Local bank hosts financial literacy class for RHS football players

Renton’s First Savings Bank Northwest has partnered with the Renton High School football program to teach financial literacy skills to students in the community.

  • Friday, August 7, 2015 4:29pm
  • News

Renton’s First Savings Bank Northwest has partnered with the Renton High School football program to teach financial literacy skills to students in the community.

Conceived as part of Renton Coach Tim Tramp’s philosophy to use football to teach lifelong skills, Tramp contacted bank president and CEO Joseph Kiley about providing the support. As the two discussed what the bank community could do for the players, they decided that financial literacy would have lasting influence on the players’ lives.

About 65 players would be educated by 50 bank employees, who would volunteer their time during the course of six classes. The bank would also treat the players to a pre-game meal from a local food truck after the hour-long session.

The first class on June 4 was a success with Wise Guy Italian Street Food, providing the after study session meal.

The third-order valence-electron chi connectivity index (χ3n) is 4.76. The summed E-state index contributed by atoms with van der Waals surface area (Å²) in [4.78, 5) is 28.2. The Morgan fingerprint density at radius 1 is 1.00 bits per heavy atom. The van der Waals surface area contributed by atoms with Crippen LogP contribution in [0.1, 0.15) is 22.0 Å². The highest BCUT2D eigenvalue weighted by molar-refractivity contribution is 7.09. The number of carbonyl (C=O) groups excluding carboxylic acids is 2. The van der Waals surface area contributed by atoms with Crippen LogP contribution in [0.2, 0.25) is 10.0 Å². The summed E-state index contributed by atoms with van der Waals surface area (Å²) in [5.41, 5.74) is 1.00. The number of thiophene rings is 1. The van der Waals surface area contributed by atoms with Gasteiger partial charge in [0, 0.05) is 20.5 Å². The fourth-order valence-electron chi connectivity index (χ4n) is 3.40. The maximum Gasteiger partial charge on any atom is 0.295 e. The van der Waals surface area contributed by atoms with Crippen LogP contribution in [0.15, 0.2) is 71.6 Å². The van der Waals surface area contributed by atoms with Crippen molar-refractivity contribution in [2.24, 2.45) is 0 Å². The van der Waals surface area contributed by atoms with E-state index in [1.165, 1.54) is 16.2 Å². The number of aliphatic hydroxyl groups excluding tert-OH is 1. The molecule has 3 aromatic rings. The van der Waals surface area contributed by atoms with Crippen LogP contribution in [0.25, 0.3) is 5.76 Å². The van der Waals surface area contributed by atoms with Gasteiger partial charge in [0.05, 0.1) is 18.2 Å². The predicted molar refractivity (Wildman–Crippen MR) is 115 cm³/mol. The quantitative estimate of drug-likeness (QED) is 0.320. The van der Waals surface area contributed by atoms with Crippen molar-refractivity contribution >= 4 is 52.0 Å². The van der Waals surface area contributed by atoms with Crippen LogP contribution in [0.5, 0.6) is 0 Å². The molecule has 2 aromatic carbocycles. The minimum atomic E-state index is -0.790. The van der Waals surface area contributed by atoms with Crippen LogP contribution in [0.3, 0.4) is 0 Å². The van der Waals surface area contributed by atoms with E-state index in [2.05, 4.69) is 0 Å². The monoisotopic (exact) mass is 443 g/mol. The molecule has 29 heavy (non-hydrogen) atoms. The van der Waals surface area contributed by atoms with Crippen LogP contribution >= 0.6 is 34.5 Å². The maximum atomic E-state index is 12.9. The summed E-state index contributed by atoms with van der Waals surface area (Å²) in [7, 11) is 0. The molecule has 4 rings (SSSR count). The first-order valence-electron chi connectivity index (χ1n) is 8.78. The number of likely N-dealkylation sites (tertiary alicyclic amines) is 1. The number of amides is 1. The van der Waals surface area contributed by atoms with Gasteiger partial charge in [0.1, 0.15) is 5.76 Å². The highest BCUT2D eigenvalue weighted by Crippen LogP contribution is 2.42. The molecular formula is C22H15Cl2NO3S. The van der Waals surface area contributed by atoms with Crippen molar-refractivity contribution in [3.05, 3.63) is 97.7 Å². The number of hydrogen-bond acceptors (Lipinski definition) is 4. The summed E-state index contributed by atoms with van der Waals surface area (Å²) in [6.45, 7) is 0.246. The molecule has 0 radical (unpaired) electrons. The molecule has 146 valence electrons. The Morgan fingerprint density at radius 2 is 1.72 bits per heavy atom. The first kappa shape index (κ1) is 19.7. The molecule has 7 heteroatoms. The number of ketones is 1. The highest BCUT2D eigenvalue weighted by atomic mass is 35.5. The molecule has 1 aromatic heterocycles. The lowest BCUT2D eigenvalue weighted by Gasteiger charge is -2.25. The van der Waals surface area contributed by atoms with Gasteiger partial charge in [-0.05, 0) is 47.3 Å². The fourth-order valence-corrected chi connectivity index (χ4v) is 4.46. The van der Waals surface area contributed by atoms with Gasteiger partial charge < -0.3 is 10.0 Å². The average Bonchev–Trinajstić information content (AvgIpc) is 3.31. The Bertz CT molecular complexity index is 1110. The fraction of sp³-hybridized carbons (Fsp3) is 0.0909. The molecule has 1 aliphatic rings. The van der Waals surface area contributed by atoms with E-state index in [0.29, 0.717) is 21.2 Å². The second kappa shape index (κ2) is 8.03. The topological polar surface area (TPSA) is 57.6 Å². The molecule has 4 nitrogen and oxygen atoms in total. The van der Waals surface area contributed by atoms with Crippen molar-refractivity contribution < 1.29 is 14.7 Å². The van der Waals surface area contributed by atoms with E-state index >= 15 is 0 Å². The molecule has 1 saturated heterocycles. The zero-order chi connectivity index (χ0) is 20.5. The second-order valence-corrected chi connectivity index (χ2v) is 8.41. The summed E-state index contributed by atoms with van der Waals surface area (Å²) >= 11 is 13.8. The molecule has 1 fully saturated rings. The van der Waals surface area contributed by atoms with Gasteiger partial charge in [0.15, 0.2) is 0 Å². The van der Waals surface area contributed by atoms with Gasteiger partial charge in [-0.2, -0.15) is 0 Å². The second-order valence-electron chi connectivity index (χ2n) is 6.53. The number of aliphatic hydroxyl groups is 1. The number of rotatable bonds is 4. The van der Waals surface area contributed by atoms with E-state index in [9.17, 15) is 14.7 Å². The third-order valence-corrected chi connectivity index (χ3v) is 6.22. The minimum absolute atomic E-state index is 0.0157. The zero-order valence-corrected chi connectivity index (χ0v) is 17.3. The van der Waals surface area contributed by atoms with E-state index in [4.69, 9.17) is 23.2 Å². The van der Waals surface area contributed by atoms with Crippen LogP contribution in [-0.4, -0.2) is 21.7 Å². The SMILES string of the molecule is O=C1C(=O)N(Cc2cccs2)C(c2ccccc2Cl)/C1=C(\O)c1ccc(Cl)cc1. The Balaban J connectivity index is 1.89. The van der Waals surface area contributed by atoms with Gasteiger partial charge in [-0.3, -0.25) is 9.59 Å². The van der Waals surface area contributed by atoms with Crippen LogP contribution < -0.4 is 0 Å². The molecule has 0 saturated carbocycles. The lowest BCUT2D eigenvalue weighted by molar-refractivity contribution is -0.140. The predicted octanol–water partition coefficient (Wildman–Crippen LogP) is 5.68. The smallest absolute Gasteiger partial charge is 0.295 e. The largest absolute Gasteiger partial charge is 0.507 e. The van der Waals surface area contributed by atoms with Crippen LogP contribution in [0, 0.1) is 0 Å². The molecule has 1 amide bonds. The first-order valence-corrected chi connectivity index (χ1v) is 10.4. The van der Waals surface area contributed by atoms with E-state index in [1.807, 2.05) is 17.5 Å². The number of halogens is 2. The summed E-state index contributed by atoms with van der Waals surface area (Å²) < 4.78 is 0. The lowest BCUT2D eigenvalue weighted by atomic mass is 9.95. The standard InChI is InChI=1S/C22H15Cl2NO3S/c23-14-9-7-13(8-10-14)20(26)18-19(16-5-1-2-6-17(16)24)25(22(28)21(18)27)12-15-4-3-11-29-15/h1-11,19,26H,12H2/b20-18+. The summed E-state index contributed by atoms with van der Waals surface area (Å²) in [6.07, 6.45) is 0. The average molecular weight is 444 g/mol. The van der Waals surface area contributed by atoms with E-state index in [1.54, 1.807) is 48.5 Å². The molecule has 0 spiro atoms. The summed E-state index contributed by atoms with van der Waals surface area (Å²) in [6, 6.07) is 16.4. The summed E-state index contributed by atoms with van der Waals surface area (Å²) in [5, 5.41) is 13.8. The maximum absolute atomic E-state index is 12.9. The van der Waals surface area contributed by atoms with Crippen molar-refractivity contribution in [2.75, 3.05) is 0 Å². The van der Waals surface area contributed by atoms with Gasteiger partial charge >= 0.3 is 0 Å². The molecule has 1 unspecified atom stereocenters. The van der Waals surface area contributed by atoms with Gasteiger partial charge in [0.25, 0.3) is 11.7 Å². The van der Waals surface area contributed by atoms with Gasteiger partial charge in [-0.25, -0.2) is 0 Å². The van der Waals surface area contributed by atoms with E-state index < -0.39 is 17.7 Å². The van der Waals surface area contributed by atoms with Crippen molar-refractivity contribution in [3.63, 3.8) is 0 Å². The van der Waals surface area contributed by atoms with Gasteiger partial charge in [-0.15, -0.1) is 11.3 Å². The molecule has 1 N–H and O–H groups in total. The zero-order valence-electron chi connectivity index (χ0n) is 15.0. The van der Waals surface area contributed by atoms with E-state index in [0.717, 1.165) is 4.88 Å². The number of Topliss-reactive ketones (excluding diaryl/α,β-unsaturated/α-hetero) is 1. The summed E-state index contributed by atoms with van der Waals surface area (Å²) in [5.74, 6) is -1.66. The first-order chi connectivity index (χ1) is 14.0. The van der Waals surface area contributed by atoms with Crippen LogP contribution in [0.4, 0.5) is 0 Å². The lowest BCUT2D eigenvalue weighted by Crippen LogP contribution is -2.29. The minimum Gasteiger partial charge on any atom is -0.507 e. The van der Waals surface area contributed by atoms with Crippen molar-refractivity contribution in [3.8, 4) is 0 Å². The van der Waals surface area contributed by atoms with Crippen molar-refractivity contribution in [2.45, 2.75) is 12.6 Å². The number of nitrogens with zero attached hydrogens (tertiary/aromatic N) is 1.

“There’s a big difference between getting financial advice from a parent or teacher and hearing it from an actual banker,” said Tramp in a press release.

The majority of the students in Renton High School’s football program live in a geographic area of low-to-moderate-income neighborhoods, a press release stated. Overall at the high school, about 67 percent of the students qualify for free or reduced lunches, according to a district enrollment count on May 1.

Tramp notes that after graduation, his players will head to technical colleges and universities, while a few will take on jobs right away. He adds, “Most will be on their own.”

First Savings Bank Northwest President and CEO Kiley said that he can relate to sending kids off into the world and wondering if they are prepared to handle its financial challenges.

“What is driving my passion to build this program was realizing too late that I hadn’t taught my own kids how to manage their debit cards and checkbooks before I sent them off to college,” said Kiley. “Now I want our bank to share its success with the community by promoting financial literacy as a lasting way to support kids in our area.”

Neema’s Comfort Food for the Soul will provide the meal for the next class coming up in August.


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